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Old 10-28-08, 10:46 PM   #1
dlester
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Cyclocomputer Question

I have been searching, and have come close a few times, but I am starting to think the critter I am looking for just doesn't exist.

Is there something out there that does speed/cadence/altitude change (via barometer) along with any other optional niceties like temperature/odometer and such, in a preferably wired system so it works reliably, but doesn't go ahead and add other significantly battery draining features like HRM and GPS?

There is a model from VDO that comes so close to being perfect (VDO MC1.0 Wired), but it lacks cadence. I really would like to get something like this to start collecting information from my rides, but I really don't want to be mucking with batteries every few days and the most popular one these days it seems is Garmin Edge series, which is impressive, but I rarely buy anything knowing I am going to be going through two battery replacements every week.

Does such a beast exist or is something like this just not in demand so nobody makes one?
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Old 10-28-08, 11:41 PM   #2
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If you want to use electronic equipment on a bike it will require power from either a battery, a solar panel, or a long extension cord. If you don't want to mess with the battery option try one of the other two choices or just get over it. Batteries are here to stay.
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Old 10-29-08, 01:04 AM   #3
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Obviously it has to get power from somewhere, and batteries are a great choice, but how quickly they drain varies quite a lot between different devices. From everything I have read, including here, the fancier Garmin Edge is lucky to get 6 hours of life before needing to be recharged. Other devices can last for much longer. Wired devices typically require less power than wireless ones do (and thus have longer battery life). Powering GPS receivers and receiving telemetry from a heart rate monitor (also wireless) also puts extra strain on battery life.

I am inquiring about the availability of a product with the specific list of less power intensive features in a unit that will not require constant battery maintenance. You knew that, you just opted to be an ass.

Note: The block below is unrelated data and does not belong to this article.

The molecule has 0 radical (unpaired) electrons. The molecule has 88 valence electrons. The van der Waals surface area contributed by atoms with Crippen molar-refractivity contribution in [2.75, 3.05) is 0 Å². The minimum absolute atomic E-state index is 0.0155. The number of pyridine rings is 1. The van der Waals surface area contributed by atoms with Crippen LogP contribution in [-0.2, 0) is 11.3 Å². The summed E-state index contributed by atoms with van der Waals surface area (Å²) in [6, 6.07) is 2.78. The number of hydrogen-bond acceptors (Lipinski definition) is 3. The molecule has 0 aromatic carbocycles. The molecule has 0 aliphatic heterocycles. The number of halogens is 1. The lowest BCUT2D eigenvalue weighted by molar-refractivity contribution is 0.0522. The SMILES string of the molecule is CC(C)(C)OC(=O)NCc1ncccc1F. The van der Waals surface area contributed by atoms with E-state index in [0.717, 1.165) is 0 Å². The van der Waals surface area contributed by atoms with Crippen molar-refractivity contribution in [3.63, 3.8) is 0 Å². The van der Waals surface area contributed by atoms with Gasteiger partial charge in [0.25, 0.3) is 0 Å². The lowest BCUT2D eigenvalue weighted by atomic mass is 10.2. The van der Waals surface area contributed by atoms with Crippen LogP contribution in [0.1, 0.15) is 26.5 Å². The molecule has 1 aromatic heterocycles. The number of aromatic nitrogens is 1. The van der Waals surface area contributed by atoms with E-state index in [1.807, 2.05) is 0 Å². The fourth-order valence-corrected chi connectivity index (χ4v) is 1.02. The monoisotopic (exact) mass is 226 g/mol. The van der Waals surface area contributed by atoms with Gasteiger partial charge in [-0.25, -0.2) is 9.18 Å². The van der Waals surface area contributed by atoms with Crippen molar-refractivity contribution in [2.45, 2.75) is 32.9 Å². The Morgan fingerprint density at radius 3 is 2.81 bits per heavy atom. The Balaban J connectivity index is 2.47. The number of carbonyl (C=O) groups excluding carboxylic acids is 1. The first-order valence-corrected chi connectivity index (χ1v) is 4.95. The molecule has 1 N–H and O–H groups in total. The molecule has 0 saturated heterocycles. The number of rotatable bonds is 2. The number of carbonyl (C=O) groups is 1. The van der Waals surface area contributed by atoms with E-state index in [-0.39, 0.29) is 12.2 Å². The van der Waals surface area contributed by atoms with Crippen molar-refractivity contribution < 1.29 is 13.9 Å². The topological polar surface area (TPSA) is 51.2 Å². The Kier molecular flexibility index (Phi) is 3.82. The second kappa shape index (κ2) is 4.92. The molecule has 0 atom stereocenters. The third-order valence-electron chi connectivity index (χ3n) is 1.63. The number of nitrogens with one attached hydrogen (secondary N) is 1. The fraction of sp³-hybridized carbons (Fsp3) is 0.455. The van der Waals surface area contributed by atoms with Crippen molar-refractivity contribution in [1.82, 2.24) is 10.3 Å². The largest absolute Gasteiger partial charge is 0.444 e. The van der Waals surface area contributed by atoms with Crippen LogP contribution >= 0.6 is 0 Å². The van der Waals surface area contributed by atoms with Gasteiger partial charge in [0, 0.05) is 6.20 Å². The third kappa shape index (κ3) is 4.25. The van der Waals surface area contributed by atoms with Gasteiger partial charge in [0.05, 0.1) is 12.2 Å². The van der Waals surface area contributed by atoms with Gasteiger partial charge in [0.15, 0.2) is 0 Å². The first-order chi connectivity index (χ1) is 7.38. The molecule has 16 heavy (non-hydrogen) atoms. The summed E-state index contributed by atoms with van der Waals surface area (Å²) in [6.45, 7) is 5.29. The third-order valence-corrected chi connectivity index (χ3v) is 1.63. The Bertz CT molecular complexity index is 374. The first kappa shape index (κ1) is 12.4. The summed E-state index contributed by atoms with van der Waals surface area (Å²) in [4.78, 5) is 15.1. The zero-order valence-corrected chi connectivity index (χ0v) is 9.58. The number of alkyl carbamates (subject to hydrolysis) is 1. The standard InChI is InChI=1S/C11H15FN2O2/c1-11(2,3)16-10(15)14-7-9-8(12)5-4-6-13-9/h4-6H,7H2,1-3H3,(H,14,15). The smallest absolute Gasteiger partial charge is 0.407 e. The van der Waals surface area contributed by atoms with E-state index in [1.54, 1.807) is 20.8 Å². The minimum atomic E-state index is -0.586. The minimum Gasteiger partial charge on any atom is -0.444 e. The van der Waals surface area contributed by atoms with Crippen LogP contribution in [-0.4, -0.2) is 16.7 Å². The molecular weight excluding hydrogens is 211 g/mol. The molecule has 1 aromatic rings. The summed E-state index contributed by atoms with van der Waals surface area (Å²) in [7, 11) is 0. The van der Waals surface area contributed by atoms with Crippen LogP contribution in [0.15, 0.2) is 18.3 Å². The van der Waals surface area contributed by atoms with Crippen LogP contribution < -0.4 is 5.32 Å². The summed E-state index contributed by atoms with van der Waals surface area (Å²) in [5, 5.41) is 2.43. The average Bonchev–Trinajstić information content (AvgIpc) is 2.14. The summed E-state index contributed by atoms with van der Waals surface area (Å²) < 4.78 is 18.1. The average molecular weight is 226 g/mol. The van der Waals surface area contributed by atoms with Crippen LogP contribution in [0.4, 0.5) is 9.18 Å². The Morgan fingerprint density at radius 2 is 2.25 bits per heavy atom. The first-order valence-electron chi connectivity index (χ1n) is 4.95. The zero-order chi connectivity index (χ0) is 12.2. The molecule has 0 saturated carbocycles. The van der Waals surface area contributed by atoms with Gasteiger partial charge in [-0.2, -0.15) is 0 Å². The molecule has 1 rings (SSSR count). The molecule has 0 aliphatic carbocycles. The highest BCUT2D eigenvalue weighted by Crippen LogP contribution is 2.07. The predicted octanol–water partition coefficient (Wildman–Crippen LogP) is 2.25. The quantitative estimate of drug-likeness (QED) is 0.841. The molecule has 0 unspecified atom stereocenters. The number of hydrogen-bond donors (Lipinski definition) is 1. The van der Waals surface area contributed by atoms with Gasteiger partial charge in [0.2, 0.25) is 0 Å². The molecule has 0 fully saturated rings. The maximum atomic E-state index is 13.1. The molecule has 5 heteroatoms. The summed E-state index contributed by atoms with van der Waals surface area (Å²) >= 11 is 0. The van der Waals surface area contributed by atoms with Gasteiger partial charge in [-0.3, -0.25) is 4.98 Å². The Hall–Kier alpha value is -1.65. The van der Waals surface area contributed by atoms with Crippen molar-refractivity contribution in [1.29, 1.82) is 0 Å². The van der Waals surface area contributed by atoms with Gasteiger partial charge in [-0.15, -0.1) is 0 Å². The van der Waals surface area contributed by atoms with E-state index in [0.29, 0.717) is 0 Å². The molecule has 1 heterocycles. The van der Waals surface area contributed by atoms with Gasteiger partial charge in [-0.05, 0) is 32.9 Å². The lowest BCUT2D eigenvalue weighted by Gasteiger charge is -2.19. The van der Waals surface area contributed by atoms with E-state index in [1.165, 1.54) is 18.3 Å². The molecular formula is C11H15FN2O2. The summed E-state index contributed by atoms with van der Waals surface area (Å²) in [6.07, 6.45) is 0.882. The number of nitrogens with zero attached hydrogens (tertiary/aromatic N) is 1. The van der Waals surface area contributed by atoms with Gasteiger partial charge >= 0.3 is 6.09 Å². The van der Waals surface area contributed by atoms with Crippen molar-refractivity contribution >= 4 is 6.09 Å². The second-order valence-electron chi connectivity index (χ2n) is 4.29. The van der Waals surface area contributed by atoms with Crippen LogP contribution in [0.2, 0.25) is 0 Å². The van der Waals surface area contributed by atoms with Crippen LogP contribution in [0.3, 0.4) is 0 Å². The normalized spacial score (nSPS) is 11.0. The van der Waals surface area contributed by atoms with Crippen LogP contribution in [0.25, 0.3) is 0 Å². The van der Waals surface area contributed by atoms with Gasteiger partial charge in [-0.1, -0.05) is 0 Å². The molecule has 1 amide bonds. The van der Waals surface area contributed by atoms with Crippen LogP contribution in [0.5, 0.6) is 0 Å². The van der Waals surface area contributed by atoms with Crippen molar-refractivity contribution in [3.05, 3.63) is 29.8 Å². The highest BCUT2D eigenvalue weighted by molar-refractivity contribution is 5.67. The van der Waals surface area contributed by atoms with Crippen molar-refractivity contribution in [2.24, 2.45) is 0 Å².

FWIW, there are also generators that can supply power. You forgot that option in your completely condescending, and pointless, response.
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Old 10-29-08, 05:45 AM   #4
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Well, the Sigma BC2006 has most of those functions. But it is also wireless and has a HRM. But even with those you should still get better than 6 to 8 months of battery life. GPS based systems are really power hungry. Don't confuse what you've read about those with non GPS cyclocomputers. Even the so called extra power consumption of wireless and HRM is really not all that bad.

FWIW, I get more than a year from my cyclocomputer batteries. That includes a wireless unit.
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Old 10-29-08, 06:06 AM   #5
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Just to point out, the Edge 305 lists a battery life of 12 hours, but it is rechargeable through a USB cable. The speed and cadence sensors have an expected battery life of 1.4 years at an hour per day.

All you would have to do is plug it in to download your saved training data and leave it plugged in to charge. I don't think this sounds much like "mucking about with batteries"
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Old 10-29-08, 07:17 AM   #6
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Quote:
Originally Posted by barturtle View Post
The speed and cadence sensors have an expected battery life of 1.4 years at an hour per day.
Depending on the type of riding and temperature, that may be grossly overestimated. When I had a wireless comp (Sigma, no cadence) in my commuter bike, I had to change sensor batteries several times per year due to cold weather. That was one of the reasons I went back to wired.

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